Exploring the role of interpretative planning in the adaptive re-use and "revitalization" of urban heritage sites in Hong Kong

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Exploring the role of interpretative planning in the adaptive re-use and "revitalization" of urban heritage sites in Hong Kong

 

Author: White, Chris
Title: Exploring the role of interpretative planning in the adaptive re-use and "revitalization" of urban heritage sites in Hong Kong
Degree: DHTM
Year: 2016
Subject: Heritage tourism -- China -- Hong Kong.
Hong Kong Polytechnic University -- Dissertations
Department: School of Hotel and Tourism Management
Pages: vii, 151 pages : illustrations
Language: English
InnoPac Record: http://library.polyu.edu.hk/record=b2949943
URI: http://theses.lib.polyu.edu.hk/handle/200/8849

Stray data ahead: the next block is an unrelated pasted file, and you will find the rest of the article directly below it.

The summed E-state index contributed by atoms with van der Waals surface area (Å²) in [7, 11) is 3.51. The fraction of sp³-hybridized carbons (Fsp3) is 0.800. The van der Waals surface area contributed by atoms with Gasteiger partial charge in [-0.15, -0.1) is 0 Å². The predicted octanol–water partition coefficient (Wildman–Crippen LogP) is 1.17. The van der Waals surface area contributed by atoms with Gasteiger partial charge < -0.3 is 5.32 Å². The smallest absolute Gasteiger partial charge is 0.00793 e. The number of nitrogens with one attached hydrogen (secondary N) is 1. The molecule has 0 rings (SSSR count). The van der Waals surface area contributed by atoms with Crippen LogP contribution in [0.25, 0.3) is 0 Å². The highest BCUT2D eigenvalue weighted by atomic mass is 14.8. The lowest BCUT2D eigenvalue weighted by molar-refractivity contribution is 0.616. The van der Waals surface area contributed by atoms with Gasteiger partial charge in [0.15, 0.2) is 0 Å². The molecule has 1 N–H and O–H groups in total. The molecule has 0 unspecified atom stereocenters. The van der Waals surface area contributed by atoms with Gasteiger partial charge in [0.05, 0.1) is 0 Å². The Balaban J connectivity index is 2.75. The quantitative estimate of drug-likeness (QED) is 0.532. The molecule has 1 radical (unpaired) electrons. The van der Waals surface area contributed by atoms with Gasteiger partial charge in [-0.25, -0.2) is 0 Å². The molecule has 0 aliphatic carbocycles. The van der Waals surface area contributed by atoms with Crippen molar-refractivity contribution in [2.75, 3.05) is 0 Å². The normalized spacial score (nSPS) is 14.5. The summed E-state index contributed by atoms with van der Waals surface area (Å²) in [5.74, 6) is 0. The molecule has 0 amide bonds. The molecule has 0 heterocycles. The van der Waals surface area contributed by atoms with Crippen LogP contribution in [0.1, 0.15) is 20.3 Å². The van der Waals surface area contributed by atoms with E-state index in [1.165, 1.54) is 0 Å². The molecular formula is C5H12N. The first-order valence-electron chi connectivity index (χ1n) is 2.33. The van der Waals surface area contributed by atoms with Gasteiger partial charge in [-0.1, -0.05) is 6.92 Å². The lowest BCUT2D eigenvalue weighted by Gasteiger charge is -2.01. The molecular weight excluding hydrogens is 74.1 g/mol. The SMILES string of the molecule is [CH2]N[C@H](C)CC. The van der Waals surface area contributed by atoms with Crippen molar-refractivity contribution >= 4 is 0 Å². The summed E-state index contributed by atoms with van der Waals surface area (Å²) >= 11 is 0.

Abstract: Heritage tourism is a global multi-million dollar tourism phenomenon that impacts on national, regional and local aspects of cultural identity. Hong Kong finds itself at the confluence of a number of post-colonial economic, political and social developments and with this is coming a greater awareness of a need for more meaningful cultural and heritage tourism products, in particular revitalised heritage attractions. This exploratory study looks at why - when the stated primary intention of so many urban heritage revitalization projects is to tell the story of the site for the purposes of cultural tourism - does the interpretive element of these projects so often get diminished during the course of implementation and what can be done about it?' Whilst there is a lack of theoretical and practical background as to how the twin forces of interpretation and commodification actually work within these projects, the study aims to develop a framework of understanding and identify the contextual issues related to this process. Taking a qualitative approach of semi-structured in-depth interviews with practitioners and stakeholders in the field, the study outlines five propositions that may inform the role of interpretation in urban heritage revitalization projects in Hong Kong going forward. The findings of this study suggest that, as issues of local identity become ever more important in Hong Kong, improvements to the integration of the role of interpretation in the development of its heritage tourism products need to be holistic, and across public, private and non-governmental sectors.

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